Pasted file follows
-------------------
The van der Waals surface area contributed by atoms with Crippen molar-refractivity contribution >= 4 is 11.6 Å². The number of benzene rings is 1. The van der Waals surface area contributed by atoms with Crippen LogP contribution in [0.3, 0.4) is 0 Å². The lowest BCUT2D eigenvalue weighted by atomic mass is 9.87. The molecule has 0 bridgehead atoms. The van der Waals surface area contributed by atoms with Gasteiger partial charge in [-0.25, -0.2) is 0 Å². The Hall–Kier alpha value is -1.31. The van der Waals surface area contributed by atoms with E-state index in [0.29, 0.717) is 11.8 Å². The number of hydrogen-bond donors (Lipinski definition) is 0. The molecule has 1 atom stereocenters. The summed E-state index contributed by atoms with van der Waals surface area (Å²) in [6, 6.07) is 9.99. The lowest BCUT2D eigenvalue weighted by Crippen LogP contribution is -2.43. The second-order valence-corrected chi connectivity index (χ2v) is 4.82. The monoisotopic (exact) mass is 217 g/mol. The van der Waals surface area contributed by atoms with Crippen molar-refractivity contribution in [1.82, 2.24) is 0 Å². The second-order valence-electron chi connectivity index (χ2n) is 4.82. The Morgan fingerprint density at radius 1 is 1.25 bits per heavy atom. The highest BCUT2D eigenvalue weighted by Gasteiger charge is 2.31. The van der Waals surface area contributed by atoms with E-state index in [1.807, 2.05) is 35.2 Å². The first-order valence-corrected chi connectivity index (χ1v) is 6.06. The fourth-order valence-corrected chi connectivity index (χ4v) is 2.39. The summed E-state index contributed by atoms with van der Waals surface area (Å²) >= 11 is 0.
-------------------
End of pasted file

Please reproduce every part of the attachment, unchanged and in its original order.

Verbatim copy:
The van der Waals surface area contributed by atoms with Crippen molar-refractivity contribution >= 4 is 11.6 Å². The number of benzene rings is 1. The van der Waals surface area contributed by atoms with Crippen LogP contribution in [0.3, 0.4) is 0 Å². The lowest BCUT2D eigenvalue weighted by atomic mass is 9.87. The molecule has 0 bridgehead atoms. The van der Waals surface area contributed by atoms with Gasteiger partial charge in [-0.25, -0.2) is 0 Å². The Hall–Kier alpha value is -1.31. The van der Waals surface area contributed by atoms with E-state index in [0.29, 0.717) is 11.8 Å². The number of hydrogen-bond donors (Lipinski definition) is 0. The molecule has 1 atom stereocenters. The summed E-state index contributed by atoms with van der Waals surface area (Å²) in [6, 6.07) is 9.99. The lowest BCUT2D eigenvalue weighted by Crippen LogP contribution is -2.43. The second-order valence-corrected chi connectivity index (χ2v) is 4.82. The monoisotopic (exact) mass is 217 g/mol. The van der Waals surface area contributed by atoms with Crippen molar-refractivity contribution in [1.82, 2.24) is 0 Å². The second-order valence-electron chi connectivity index (χ2n) is 4.82. The Morgan fingerprint density at radius 1 is 1.25 bits per heavy atom. The highest BCUT2D eigenvalue weighted by Gasteiger charge is 2.31. The van der Waals surface area contributed by atoms with E-state index in [1.807, 2.05) is 35.2 Å². The first-order valence-corrected chi connectivity index (χ1v) is 6.06. The fourth-order valence-corrected chi connectivity index (χ4v) is 2.39. The summed E-state index contributed by atoms with van der Waals surface area (Å²) >= 11 is 0.